Collective Concerts Presents
1150 Queen Street West
Toronto, ON, M6J 1J3
Doors 7:30 PM
This event is 19 and over
When Dean Lewis’s aching, enigmatic debut single “Waves” has seduced music lovers across the planet – earning the Sydney-based singer-songwriter high rotation on Triple J and a place on influential digital playlists worldwide – the sudden success was accompanied by a delicious sense of irony.
“I came up with that song in about a day, sitting in an apartment in London,” explains Lewis. “I was in the UK, writing and recording, living the dream basically, and I was wondering why I wasn’t enjoying myself, thinking how weird the whole thing was. ‘Waves’ flowed from that feeling: ‘Why can’t I enjoy this!’ Next day I travelled to this beautiful little studio in the English countryside and recorded the song in one session. Funnily enough, ever since, I’ve been enjoying everything a whole lot more!” Despite that, the song’s perfect balance of intimacy and intensity, married to the honesty that lights the dappled regrets Lewis articulates, helped it connect immediately.
For Dean, it all really started when he was sitting with his younger brother years ago and his dad put on a DVD called Oasis Manchester Live 2005. “I remember watching Liam Gallagher walk out with this hat and red jacket and watching him with Noel, they were just the coolest guys ever. I spent the next five years watching every Oasis video – Noel Gallagher basically taught me how to write songs.” Dean’s Oasis obsession also stirred some older musical memories in him, as his newfound lust for rhythm and melody took him back to the sounds of his childhood. “Some of my earliest memories are my dad showing my brothers and I his guitars and telling us when we’re old enough he’ll give them to us,” Lewis recalls. “My dad is a massive music fan. He had a big CD collection and was always playing The Beatles, Oasis or Van Morrison.” As he began to feel his way into creating and crafting his own music, Dean continued to be inspired by mostly UK artists – Richard Ashcroft, The Kooks and more recently, Catfish and The Bottlemen. “I’m just obsessed with his songwriting,” Dean states. “It’s so simple and melodic. He doesn’t over think it, and that inspires me. But more recently it’s certain songs that I get obsessed with. I consume music obsessively but it’s kinda focused. I’ll be so inspired by a song, then listen to it on repeat and only want to listen to that one song!”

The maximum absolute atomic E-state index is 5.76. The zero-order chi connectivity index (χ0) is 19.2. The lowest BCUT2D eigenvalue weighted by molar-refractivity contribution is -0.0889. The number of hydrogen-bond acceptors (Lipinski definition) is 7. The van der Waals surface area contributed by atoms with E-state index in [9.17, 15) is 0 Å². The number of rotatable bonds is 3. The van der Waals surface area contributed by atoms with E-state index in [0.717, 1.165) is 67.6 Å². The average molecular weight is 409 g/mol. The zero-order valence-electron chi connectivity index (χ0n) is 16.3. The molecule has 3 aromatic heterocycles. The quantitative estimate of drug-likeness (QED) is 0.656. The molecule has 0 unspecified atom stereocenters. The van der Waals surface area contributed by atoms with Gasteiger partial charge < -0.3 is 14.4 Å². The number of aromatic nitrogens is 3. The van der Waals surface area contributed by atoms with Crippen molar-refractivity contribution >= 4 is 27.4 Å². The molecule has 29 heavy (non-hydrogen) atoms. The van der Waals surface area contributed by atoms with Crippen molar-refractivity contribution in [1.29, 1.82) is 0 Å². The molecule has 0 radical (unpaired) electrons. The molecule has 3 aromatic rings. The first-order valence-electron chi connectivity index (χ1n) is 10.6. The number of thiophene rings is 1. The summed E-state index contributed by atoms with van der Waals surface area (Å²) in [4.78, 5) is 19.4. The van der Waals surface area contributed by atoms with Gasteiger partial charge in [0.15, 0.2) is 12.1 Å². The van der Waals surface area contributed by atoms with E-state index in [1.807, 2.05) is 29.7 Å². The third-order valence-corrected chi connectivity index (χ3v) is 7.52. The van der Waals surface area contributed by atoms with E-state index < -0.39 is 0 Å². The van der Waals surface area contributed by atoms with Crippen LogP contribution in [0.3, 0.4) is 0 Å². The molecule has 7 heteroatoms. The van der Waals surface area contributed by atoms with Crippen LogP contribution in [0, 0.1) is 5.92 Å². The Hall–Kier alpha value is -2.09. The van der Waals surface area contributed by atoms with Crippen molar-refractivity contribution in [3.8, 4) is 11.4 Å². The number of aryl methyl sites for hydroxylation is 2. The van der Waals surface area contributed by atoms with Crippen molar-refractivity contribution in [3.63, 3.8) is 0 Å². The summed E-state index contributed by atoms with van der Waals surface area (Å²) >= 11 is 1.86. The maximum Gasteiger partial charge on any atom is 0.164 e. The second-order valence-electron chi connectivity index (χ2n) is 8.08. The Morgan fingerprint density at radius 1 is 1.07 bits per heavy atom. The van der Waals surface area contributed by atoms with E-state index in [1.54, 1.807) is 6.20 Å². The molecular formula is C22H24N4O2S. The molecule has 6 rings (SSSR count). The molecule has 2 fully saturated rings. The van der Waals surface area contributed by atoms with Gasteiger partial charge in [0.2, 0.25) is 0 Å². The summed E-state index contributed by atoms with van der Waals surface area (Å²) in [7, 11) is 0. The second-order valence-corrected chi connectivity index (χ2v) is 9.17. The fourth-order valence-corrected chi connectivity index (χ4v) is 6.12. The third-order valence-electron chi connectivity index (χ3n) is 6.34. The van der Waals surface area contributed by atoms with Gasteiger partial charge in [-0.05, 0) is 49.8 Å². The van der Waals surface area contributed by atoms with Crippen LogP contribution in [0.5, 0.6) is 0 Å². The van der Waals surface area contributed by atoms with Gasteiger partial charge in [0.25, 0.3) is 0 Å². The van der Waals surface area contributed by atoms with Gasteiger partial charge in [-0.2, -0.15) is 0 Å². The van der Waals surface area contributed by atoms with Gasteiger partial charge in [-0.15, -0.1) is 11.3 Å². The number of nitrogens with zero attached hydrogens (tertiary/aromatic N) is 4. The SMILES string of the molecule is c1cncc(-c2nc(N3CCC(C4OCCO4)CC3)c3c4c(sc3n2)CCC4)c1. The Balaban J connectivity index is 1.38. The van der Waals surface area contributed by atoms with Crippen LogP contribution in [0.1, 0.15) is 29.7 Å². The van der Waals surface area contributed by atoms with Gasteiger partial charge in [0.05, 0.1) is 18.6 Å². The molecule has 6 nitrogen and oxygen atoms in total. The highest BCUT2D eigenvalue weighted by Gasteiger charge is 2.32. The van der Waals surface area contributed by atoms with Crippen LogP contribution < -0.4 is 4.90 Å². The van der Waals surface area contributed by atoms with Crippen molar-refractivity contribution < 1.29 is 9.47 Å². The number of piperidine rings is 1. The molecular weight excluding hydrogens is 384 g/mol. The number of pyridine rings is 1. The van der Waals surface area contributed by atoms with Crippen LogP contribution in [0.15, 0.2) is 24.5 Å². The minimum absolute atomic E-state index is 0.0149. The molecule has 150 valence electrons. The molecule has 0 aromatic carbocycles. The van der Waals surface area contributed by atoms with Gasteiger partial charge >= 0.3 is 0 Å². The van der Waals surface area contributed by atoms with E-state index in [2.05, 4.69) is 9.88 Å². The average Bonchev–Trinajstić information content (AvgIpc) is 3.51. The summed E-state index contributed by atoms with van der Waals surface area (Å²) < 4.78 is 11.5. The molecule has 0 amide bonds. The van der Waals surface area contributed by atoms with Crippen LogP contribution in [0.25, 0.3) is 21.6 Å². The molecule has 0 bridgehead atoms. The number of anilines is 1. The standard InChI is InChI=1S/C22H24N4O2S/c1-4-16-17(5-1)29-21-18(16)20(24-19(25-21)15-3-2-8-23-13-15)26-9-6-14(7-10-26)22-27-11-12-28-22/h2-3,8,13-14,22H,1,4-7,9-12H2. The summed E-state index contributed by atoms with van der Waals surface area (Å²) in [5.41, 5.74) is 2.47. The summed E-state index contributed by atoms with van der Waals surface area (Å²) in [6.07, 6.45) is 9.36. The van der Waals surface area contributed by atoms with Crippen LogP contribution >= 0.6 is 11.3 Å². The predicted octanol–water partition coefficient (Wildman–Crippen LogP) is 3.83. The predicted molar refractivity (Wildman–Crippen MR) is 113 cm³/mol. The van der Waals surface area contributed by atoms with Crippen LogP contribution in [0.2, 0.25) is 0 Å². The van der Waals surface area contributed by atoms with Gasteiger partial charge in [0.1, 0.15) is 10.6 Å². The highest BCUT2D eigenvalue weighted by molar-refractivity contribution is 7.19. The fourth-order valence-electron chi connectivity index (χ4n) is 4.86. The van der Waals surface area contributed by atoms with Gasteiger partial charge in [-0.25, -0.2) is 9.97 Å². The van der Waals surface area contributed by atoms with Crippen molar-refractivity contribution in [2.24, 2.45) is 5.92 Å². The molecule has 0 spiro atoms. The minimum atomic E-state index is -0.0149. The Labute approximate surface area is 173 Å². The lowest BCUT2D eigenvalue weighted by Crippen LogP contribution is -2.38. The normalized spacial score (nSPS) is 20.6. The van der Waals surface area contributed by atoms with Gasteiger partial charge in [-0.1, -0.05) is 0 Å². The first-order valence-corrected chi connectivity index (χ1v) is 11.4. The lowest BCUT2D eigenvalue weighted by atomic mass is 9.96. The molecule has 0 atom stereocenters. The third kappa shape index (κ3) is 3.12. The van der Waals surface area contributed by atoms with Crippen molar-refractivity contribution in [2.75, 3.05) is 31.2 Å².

Fortunately fans of “Waves”, recorded with Nick Atkinson and Edd Holloway (Gabrielle Aplin) and mixed by Dan Grech (Halsey, Josef Salvat) won’t have to contend themselves with one song. Inspired by the instant international response to his first single, Lewis has been in a creative frenzy, writing and recording more than 100 songs, the first tantalizing taste of which comes in the form of new EP, Same Kind of Different.
“I’ve written so many songs,” says Lewis, “the challenge was to look back at what I’d written and find which songs work together as a collective. It was actually harder than writing in some ways.” Building on some of the wisdom gleaned from those sessions, Same Kind of Different blends the idyllic atmosphere of the countryside sessions that produced “Waves” with the whirlwind of experiences Lewis has enjoyed since. Along with “Waves”, Lewis recorded one of his favourites “Let Go” with the duo and on a free day nearing Christmas, Holloway and Lewis decided to record a cover of Amy Shark’s “Adore”.
“Need You Now’ was also recorded just outside of London, at another farmyard studio "where we just caught some magic. I am a big believer in the idea that when that happens, you don’t try to fight it or understand it, you just go with it.”
Similarly, when Lewis hooked up with Melbourne studio guru John Castle (Vance Joy, Paul Kelly), the sparks that flew were too good to ignore. “I wrote ‘Lose My Mind’ after a break up, really just exploring that feeling of how when you lose somebody, you go crazy,” says Lewis. “I took it into John, and it was just meant to be a test, sort of to see if we could work together. A day-and-a-half later, we were both like, ‘Hell yeah, we can work together!’” “Chemicals”, a song Lewis wrote earlier was also recorded with Castle which is one of the six songs featured on Same Kind of Different which make for an incredible introduction to Dean Lewis.
Make no mistake, however, this is just the beginning…“I love ‘Waves’, and I love the songs on this EP,” says Lewis, “but this is just the starting point. These are the songs that I felt were right to share first, but I have a hundred of others ready to go”.
Tickets Available at the Door